nep-ias New Economics Papers
on Insurance Economics
Issue of 2009‒05‒02
eight papers chosen by
Soumitra K Mallick
Indian Institute of Social Welfare and Bussiness Management

  1. Do I Need Crop Insurance? Self Evaluating Crop Insurance as a Risk Management Tool in New York State By Richards, Steve
  2. Corporate Demand for Insurance: An Empirical Analysis of the U.S. Market for Catastrophe and Non-Catastrophe Risks By Erwann Michel-Kerjan; Paul A. Raschky; Howard C. Kunreuther
  3. Pension Risk, Retirement Saving and Insurance By Luigi Guiso; Tullio Jappelli; Mario Padula
  4. On the Systemic Nature of Weather Risk By Xu, Wei; Filler, Guenther; Odening, Martin; Okhrin, Ostap
  5. Case Studies on the Use of Crop Insurance in Managing Risk By Gloy, Brent A.; Staehr, A. Edward
  6. Relevancy of the cost-of-capital rate for the insurance companies. By Mathieu Gatumel
  7. Preparing for Large Natural Catastrophes: The current state and challenges of earthquake insurance in Japan By Yamori, Nobuyoshi; Okada, Taishi; Kobayashi, Takeshi
  8. Works Councils and Separations: Voice, Monopoly, and Insurance Effects By Hirsch, Boris; Schank, Thorsten; Schnabel, Claus

  1. By: Richards, Steve
    Keywords: Crop insurance, Agribusiness, Crop Production/Industries,
    Date: 2009–02
  2. By: Erwann Michel-Kerjan; Paul A. Raschky; Howard C. Kunreuther
    Abstract: This paper tests some existing theories developed over the past 25 years on corporate demand for insurance. Using a unique dataset of 1,809 large U.S. corporations it provides the first empirical analysis that compares corporate demand for standard property insurance and for catastrophe coverage (here, terrorism). We find that larger companies are more likely to have some catastrophe coverage. Corporate demand for catastrophe insurance is found to be more price inelastic than insurance for non-catastrophe risks. This result differs from the findings on individual demand for insurance. The terrorism insurance premium per dollar of coverage is twice as high in the New York Metropolitan area than in the rest of the U.S. Yet the price elasticity of the demand for terrorism insurance is half in this area relative to the rest of the country.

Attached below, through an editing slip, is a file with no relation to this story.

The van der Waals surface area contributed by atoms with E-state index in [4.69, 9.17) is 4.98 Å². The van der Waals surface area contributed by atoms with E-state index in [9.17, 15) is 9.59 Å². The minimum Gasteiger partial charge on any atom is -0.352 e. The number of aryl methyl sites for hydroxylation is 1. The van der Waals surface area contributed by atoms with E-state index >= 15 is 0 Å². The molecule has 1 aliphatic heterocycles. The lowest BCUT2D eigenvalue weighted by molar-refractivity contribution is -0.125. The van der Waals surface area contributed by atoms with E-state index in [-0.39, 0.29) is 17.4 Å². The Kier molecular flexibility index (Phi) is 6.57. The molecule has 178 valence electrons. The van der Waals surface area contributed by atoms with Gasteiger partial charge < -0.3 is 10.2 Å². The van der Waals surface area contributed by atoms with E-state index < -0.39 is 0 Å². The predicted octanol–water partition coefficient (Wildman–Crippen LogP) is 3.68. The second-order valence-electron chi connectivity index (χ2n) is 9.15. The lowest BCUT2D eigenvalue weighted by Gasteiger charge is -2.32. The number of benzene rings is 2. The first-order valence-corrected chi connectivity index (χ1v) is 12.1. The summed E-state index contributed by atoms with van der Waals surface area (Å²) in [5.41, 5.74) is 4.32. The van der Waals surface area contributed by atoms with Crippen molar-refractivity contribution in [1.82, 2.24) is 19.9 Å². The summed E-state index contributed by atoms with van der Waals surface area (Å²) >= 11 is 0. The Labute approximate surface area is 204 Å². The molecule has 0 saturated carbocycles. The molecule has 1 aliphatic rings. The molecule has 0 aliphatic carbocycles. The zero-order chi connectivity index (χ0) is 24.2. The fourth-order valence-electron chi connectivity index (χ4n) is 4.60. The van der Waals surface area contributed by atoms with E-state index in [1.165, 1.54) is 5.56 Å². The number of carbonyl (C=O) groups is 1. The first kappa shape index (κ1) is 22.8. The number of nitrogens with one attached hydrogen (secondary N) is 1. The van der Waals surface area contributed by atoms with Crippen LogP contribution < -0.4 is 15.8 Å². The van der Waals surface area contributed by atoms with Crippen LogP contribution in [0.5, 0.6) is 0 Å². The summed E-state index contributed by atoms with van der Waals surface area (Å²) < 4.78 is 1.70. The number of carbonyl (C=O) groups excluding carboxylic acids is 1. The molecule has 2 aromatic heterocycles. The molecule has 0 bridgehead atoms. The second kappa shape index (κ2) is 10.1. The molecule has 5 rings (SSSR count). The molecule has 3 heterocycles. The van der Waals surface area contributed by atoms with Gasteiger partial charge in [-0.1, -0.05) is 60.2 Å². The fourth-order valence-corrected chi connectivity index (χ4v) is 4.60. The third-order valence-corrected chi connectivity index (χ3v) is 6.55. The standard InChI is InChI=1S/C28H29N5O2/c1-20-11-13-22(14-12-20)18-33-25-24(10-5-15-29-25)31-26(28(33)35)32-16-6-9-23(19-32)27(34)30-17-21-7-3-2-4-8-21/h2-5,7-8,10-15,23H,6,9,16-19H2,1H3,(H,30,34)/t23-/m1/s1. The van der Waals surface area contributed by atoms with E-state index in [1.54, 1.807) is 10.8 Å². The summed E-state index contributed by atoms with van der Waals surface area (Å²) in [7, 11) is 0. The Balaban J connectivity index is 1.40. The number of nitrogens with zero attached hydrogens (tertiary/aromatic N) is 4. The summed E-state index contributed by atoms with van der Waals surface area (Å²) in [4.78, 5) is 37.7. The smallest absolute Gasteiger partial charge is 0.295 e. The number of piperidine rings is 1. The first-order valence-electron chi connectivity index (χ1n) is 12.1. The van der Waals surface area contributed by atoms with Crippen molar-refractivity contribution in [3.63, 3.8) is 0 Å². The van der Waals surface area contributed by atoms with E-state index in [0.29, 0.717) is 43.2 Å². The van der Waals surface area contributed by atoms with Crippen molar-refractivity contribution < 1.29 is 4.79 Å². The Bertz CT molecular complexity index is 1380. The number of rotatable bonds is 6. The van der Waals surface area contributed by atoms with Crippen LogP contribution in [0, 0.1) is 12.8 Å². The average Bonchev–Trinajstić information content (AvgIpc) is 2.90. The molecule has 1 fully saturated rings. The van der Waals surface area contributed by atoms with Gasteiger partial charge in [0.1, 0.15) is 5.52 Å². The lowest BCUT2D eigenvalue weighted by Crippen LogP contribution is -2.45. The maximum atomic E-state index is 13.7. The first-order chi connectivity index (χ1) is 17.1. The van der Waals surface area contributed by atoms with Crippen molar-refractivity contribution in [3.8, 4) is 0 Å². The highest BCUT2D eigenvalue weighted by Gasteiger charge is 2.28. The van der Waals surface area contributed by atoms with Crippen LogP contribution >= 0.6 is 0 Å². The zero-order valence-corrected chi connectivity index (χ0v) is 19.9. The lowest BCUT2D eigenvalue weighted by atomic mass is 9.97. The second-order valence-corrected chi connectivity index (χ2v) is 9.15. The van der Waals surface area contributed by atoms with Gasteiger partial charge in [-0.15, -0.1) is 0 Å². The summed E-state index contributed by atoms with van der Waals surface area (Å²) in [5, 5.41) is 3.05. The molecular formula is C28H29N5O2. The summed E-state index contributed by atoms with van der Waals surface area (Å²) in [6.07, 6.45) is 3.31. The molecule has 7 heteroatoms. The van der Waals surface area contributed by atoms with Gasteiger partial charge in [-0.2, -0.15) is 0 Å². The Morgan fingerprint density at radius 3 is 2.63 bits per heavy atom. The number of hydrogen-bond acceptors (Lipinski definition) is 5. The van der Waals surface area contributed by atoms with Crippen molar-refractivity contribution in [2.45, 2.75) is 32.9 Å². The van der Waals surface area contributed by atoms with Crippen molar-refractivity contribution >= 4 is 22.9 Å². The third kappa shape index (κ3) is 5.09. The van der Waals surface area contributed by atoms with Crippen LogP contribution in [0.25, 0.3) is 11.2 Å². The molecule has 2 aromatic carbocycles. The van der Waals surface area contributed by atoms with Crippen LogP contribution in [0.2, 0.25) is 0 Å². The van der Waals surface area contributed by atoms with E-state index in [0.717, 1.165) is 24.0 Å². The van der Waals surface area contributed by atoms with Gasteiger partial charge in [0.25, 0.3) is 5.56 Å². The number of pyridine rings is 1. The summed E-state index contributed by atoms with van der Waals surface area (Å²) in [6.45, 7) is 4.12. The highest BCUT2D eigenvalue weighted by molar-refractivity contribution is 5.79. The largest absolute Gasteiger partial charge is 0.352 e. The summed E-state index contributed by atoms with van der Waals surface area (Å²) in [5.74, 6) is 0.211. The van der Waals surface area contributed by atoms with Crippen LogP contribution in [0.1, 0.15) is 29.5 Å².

Keywords: Corporate decision making, insurance, terrorism
    JEL: D21 D81 G22 H56
    Date: 2009–03
  3. By: Luigi Guiso (European University Institute and CEPR); Tullio Jappelli (Università di Napoli Federico II, CSEF, and CEPR); Mario Padula (Università di Venezia, and CSEF)
    Abstract: Using a representative sample of Italian investors, we estimate the risk associated with pension benefits by eliciting for each individual the subjective distribution of the replacement rate as a summary indicator of social security wealth. We find substantial heterogeneity of pension risk and show that it is consistently related to observable features in the pension system that have different effects on individuals with different characteristics. We then relate subjective pension risk to individuals’ financial decisions. We find that people try to attenuate the adverse consequences of pension wealth uncertainty by increasing demand for targeted retirement saving and for insurance. Individuals facing more pension wealth risk tend to enroll more often in private pension funds, invest more in life insurance and buy more private health insurance. These effects are consistent with people becoming more risk-averse when pension wealth becomes less predictable, leading them to search for greater financial security.